Notice that your `index_to_coordinates`

takes `[3, 3]`

(in addition to the flattened index `3`

) as an argument, but that is redundant. The information you need is that each line in the matrix is of length `3`

, and that the flattened index is `3`

.

```
3.divmod(3).reverse # => [0, 1]
```

`divmod`

gives you a pair the quotient and the remainder. Since you are expecting the order: x-coordinate (remainder) then y-coordinate (quotient), you need `reverse`

to flip the order.

**Edited according to change in the question**

Note: I assume ruby 1.9 in the following. I do not want to bother with ruby 1.8. If necessary, please translate it to ruby 1.8 on your own. It should be easy.

Suppose you have a structure:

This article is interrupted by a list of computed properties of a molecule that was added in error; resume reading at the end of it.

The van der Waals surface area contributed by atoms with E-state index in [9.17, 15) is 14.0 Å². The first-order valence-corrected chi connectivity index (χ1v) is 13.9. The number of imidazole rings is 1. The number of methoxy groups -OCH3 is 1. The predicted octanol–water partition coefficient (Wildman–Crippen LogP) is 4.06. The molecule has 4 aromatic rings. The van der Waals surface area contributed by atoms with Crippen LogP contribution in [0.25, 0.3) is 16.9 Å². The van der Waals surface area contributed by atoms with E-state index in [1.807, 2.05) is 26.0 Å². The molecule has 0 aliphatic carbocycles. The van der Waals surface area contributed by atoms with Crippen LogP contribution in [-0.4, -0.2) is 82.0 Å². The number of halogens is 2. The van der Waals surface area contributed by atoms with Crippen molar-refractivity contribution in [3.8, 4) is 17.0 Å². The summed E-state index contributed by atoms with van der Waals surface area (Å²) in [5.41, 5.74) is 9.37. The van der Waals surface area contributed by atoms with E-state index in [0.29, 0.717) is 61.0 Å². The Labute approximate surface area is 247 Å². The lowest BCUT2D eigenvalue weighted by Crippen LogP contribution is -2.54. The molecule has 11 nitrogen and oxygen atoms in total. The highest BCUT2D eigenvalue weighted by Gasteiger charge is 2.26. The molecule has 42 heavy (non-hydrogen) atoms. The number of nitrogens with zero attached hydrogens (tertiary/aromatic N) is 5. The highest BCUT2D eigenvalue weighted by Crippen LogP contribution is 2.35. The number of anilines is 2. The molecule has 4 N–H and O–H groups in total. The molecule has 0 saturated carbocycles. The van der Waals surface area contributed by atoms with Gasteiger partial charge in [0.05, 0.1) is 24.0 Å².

```
[
[
[0, 1, 2, 3]
[4, 5, 6, 7]
[8, 9, 10, 11]
]
[
[12, 13, 14, 15]
[16, 17, 18, 19]
[20, 21, 22, 23]
]
]
```

so that the size of this structure is represented as [2, 3, 4]. In general, we can express the size as an array `sizes`

. You can convert this into an array `flattened`

that represents the size of each dimension when the whole structure is flattened upto that dimension:

```
flattened = sizes.dup.drop(1)
(1...flattened.length).reverse_each{|i| flattened[i-1] *= flattened[i]}
```

With the particular example:

```
flattened # => [12, 4]
```

This means that the largest cycle is 12, the next is 4. Suppose you want the coordinate of `7`

. In order to get that, you do:

```
index = 7
coordinate = flattened.each_with_object([]) do |size, array|
quotient, index = index.divmod(size)
array.push(quotient)
end
coordinate.push(index)
```

This will give you:

```
coordinate # => [0, 1, 3]
```